In an interview published in Kommersant, South Ossetian leader Eduard Kokoity said that his people and Russian forces behind them had driven the ethnic Georgians who had been living there out and would not allow them to return, although he said his government would investigate and punish cases of burning and looting. Kokoity’s words are a rare public acknowledgement by an official that he and the forces under his command or with whom he is working are engaging in what can only be called ethnic cleansing, a form of genocide.
The Weekly Standard continues its excellent analysis of the new cold war battlefield. First it dealt with tactical issues, and now it turns to strategic matters.
My brief assessment of the military options open to the West in the ongoing Georgian conflict “The Pain Game: A Military response to Russia’s aggression?” provoked many comments both favorable and unfavorable. The most thoughtful criticism accused me of elevating the tactical over the strategic; i.e., of not looking at the “big picture.” To that I offer a qualified “Mea culpa.” The piece was intended as a focused response to numerous commentators, decision makers, and analysts who said the West had no “military options” in Georgia, when in fact there are such options.
But I have pondered at some length a comprehensive strategic approach to U.S. relations with Russia. These ideas can be found summarized in Chapter 9 of Ideas for America’s Future, which I wrote in collaboration with Mr. Jeffrey P. Bialos of the Johns Hopkins University Center for Transatlantic Relations. The strategy described therein was based on the following premises:
Writing in the Moscow Times Russian Konstantin Sonin, a professor at the New Economic School/CEFIR and a columnist for the Vedomosti newspaper, says he understands the real reason for Russia’s attack on Georgia: coverup.
In any country — whether it is democratic or authoritarian — politicians in power do everything they can to make citizens pay more attention to foreign policy issues and less to domestic ones. The reason is simple: it is easier to manipulate people when the issue is abstract and remote.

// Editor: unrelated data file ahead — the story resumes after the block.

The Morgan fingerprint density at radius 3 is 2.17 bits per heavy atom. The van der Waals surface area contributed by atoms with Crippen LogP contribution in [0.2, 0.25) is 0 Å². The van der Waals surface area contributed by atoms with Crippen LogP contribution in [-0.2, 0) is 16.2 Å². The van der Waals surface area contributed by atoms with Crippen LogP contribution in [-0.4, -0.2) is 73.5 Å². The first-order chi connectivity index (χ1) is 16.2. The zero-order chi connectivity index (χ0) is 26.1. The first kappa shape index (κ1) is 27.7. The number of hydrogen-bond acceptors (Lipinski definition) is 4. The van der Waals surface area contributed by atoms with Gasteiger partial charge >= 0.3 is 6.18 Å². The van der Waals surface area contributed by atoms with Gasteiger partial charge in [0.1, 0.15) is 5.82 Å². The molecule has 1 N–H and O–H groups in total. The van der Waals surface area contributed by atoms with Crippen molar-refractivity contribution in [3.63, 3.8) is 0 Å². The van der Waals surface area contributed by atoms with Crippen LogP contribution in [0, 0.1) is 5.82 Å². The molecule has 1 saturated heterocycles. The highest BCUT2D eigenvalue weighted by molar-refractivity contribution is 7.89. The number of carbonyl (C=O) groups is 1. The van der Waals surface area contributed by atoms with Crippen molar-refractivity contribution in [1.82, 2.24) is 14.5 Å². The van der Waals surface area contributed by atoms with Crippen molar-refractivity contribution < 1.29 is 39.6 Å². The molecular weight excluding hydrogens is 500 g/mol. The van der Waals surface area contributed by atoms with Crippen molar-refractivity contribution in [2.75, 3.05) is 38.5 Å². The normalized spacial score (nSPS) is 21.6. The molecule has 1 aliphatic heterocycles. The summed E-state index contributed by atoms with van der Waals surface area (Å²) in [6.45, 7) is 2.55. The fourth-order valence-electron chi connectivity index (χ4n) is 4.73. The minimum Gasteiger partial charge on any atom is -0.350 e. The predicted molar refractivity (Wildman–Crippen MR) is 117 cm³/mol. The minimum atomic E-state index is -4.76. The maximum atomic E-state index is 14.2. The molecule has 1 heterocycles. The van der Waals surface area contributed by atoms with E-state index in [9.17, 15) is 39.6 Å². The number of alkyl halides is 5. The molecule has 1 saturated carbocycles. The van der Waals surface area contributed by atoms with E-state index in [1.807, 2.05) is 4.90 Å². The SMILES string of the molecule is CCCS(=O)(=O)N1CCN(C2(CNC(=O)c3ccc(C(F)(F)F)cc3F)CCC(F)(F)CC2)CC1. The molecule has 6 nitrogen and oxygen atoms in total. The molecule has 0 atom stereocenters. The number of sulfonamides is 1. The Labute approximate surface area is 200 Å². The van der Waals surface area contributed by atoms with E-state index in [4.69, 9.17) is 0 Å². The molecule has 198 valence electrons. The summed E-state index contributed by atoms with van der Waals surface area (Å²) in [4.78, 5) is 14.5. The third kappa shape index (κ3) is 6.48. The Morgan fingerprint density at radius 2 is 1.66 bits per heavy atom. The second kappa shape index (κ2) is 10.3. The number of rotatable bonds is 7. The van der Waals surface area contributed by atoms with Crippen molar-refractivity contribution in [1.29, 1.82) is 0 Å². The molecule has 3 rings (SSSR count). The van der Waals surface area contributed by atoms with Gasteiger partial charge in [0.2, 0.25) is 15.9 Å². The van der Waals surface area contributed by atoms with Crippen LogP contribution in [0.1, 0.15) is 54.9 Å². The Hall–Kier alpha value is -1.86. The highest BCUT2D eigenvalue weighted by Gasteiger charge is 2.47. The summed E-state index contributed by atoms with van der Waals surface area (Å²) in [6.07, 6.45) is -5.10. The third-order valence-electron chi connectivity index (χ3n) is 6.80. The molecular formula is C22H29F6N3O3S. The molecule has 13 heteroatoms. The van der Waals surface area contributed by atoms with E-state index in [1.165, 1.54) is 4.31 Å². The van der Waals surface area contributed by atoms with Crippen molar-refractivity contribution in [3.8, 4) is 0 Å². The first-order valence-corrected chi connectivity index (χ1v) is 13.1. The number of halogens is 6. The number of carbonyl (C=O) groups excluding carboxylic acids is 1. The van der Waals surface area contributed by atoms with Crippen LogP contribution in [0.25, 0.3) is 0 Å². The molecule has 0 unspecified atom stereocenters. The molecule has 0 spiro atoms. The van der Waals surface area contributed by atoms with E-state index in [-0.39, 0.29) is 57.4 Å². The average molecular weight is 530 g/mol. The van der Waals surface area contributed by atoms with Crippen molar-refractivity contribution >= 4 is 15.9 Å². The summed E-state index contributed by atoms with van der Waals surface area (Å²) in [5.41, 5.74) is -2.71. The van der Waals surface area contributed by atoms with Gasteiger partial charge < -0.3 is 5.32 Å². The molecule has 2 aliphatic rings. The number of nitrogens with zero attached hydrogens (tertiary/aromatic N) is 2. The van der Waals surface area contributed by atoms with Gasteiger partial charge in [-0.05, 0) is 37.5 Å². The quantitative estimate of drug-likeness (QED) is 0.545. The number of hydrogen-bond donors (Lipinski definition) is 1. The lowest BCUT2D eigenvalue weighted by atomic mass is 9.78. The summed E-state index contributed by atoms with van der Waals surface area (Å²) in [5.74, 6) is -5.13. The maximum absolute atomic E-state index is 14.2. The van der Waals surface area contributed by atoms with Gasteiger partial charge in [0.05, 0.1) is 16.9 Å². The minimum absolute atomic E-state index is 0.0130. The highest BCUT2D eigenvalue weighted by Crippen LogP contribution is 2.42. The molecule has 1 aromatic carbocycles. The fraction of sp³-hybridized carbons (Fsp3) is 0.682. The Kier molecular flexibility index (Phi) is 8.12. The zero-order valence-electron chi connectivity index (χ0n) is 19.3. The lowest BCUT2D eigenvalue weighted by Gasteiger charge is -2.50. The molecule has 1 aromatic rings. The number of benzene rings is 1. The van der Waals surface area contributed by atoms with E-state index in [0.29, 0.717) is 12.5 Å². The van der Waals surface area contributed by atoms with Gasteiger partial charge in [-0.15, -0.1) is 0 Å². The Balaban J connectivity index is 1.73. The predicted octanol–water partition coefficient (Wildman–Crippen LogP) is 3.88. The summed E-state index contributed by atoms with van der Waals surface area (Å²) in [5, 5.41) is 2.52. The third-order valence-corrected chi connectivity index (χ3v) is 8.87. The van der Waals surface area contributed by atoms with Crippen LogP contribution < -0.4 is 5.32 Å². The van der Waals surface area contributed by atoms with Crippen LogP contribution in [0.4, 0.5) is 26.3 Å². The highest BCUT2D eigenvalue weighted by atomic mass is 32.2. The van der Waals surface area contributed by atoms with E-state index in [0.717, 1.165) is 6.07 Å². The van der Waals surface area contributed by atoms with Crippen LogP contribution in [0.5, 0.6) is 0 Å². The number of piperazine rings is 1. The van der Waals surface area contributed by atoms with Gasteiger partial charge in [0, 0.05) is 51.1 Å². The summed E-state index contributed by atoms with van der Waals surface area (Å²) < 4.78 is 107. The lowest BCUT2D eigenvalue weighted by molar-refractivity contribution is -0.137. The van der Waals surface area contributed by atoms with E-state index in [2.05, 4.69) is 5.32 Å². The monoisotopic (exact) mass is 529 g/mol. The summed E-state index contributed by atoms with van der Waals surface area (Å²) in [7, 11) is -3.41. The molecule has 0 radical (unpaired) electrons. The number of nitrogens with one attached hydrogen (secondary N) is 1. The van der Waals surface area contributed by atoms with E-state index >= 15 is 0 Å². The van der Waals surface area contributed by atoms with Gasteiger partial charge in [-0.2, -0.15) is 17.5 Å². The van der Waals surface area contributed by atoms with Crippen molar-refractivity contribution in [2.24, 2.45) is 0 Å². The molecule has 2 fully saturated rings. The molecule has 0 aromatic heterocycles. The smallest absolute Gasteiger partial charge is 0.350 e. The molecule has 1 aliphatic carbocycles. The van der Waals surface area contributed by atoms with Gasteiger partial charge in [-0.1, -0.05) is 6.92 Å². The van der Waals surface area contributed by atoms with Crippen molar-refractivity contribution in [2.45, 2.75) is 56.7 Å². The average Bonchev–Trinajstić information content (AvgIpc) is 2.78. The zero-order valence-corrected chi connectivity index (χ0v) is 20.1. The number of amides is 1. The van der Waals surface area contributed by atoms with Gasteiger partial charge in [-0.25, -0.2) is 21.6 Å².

Writing on Robert Amsterdam’s blog, Grigori Pasko highlights the ludicrous fraud being perpetrated by “Russian” athletes who, like Maria Sharapova and Becky Hammon, don’t live or train in Russia:
The Russian Olympic team, poor in gold medals, evokes a feeling of pity in me. The athletes are forced to be distracted by events that have nothing to do with the Olympics. For example, by the war of Russia with Georgia. For four days they were forced, as someone joked, to fight on two fronts. And then to participate three days in hypocritical mourning for those killed during the time of the Russo-Georgian conflict. Who can think about medals…?
But there are yet other certain circumstances to which I would like to bring the attention of readers.
Paul Goble reports that Russia’s war of aggression in Georgia has cost the country billions in capital flight alone:
More than seven billion U.S. dollars left Russia during Moscow’s military campaign in Georgia, a rate more than ten times higher than earlier in the year and the product at least in part of fears that “certain political risks” are making the Russian Federation a less attractive place for investment, according to Russian Finance Minister Aleksei Kudrin.
The International Herald Tribune reports that, even as it has been ejected from the NATO council, Russia has been effectively booted out of the G-8, with all the other members of the group siding with Georgia against Russian aggression:
The world’s major industrial countries are calling for increased economic support for war-torn Georgia.
The author, left, with his cousin Vakhtang, the conductor
Redjeb Jordania, the musician, writing in the Washington Post:
I cannot help being anxious about what’s happening to Georgia. My daughter is in Tbilisi with my grandson. Her husband, Sandro Kvitashvili, is the minister of health and social services. I don’t know how dangerous his job is each day, whether he is on the streets, possibly exposed to gunfire. I don’t know how he will cope with all the dead and wounded, how he is helping the refugees. All humanitarian activities are his responsibility, and Russia has blocked many of the routes necessary to transport goods. My daughter communicates with me online and assures me that Tbilisi is relatively calm. She thinks that she is not in danger. But there are frequent disruptions to our connections, and I would worry even if there were not.